"I saw the engineering buildings, the classes that were offered to freshman, the amazing faculty-that day solidified my career path and I have never looked back" even after receiving a disappointing letter over the summer, "telling me I was not going to be receiving any scholarship assistance."
But then another letter came "and I not only was going to be receiving a scholarship, but it was going to be for twice as much as the previous scholarship I had received," he says. "I don't have to worry about working because the scholarship helps me with my living expenses."
Gaining real-world experience, Ryan has taken part in the Engineering Professional Practice program by enhancing his classroom studies with an internship at BSH Home Appliances in Jacksboro, Tenn.
Graduating in May, Ryan, who worked as a restaurant server to make ends meet during his sophomore and junior year, says, "It's hard to put into words the impact of Mr. Tinsley's gift—it's more than money, it's my future."
Victoria says, "My future seemed uncertain for a moment, but Mr. Tinsley's foresight and generosity is helping pave the way for me, and I hope one day that I can pave the way for someone else."
Learn How You Can Help
For information on how you can make a planned gift that will help support future students like Ryan and Victoria, contact the Office of Planned Giving at (865) 974-4826 or email@example.com.
The information on this website is not intended as legal or tax advice. For such advice, please consult an attorney or tax advisor. Figures cited in examples are for hypothetical purposes only and are subject to change. References to estate and income taxes include federal taxes only. State income/estate taxes or state law may impact your results. Annuities are subject to regulation by the State of California. Payments under such agreements, however, are not protected or otherwise guaranteed by any government agency or the California Life and Health Insurance Guarantee Association. A charitable gift annuity is not regulated by the Oklahoma Insurance Department and is not protected by a guaranty association affiliated with the Oklahoma Insurance Department. Charitable gift annuities are not regulated by and are not under the jurisdiction of the South Dakota Division of Insurance.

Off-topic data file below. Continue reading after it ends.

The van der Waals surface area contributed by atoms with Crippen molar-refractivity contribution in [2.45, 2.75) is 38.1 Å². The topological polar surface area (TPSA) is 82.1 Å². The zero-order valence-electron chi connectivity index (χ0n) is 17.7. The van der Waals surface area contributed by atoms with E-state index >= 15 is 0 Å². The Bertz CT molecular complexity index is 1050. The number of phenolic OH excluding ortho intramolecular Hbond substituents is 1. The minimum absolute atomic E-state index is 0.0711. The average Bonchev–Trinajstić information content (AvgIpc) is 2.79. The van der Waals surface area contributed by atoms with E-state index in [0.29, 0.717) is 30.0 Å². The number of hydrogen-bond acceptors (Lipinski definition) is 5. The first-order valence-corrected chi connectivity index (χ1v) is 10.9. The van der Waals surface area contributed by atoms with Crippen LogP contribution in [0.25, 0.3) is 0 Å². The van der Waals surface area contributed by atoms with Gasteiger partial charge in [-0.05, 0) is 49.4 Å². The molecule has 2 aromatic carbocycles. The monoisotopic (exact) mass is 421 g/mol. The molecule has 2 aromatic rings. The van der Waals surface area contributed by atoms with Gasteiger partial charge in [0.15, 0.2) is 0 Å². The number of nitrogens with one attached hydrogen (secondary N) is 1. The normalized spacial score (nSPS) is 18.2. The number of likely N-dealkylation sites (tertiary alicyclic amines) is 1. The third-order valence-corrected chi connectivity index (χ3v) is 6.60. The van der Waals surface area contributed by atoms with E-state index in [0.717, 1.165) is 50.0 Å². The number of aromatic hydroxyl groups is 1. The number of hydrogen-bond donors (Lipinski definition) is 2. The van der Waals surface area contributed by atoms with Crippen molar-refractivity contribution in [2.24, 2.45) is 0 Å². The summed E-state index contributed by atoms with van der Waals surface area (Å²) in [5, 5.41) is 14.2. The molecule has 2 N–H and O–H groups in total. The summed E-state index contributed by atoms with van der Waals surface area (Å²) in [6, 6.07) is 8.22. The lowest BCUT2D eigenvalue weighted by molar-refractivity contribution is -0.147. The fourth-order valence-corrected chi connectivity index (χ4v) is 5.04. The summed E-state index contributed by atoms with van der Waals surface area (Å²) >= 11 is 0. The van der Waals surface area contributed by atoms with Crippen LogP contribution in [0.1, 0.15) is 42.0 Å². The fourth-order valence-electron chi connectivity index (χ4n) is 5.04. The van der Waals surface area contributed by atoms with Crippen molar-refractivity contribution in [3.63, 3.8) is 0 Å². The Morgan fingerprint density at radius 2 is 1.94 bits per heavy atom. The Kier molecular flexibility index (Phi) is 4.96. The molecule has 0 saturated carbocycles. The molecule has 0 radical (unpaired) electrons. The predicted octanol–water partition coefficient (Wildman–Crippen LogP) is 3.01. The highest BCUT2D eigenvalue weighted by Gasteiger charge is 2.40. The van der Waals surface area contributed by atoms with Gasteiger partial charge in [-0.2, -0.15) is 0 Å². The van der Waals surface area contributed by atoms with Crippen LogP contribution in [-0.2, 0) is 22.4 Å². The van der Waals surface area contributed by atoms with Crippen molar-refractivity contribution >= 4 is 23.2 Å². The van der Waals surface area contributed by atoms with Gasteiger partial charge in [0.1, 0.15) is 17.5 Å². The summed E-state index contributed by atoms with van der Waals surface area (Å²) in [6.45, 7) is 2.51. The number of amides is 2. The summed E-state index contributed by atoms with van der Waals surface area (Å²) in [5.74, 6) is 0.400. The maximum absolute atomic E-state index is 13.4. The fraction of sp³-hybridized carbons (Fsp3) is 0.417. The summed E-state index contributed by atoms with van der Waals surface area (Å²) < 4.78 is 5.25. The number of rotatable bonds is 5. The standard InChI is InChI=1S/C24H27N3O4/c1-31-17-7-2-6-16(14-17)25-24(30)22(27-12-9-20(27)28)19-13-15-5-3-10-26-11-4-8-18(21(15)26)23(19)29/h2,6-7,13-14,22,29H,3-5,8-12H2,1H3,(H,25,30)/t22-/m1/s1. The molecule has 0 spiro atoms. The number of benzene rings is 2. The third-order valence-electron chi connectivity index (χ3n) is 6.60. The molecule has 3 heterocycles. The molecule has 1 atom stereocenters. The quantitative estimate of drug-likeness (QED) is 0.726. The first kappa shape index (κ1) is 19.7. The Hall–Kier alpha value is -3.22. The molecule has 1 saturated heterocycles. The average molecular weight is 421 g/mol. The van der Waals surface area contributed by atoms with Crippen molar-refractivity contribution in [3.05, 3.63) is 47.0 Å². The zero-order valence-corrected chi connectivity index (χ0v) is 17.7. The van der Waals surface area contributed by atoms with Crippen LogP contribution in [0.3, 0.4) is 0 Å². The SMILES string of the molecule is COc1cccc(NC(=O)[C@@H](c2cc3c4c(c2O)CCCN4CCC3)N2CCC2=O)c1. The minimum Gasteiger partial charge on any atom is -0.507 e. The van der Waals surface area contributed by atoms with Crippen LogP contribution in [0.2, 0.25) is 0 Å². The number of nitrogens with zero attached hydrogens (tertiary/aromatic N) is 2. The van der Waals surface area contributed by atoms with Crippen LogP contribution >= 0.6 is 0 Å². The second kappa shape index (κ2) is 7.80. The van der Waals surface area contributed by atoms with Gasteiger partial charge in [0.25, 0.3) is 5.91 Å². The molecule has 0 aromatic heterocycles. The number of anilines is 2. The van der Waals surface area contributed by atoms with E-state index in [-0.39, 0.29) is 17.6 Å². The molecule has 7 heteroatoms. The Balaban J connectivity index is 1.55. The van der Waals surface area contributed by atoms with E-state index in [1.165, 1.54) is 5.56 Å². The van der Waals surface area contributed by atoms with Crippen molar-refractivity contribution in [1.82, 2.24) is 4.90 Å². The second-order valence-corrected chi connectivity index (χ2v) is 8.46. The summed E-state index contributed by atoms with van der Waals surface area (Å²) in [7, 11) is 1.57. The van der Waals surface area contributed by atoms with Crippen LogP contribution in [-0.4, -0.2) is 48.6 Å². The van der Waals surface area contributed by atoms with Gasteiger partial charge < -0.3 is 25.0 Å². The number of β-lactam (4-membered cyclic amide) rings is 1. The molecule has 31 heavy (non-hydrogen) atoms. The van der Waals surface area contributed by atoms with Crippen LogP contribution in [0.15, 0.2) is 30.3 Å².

A charitable bequest is one or two sentences in your will or living trust that leave to The University Of Tennessee a specific item, an amount of money, a gift contingent upon certain events or a percentage of your estate.
an individual or organization designated to receive benefits or funds under a will or other contract, such as an insurance policy, trust or retirement plan
"I, [name], of [city, state, ZIP], give, devise and bequeath to The University Of Tennessee [written amount or percentage of the estate or description of property] for its unrestricted use and purpose."
able to be changed or cancelled
A revocable living trust is set up during your lifetime and can be revoked at any time before death. They allow assets held in the trust to pass directly to beneficiaries without probate court proceedings and can also reduce federal estate taxes.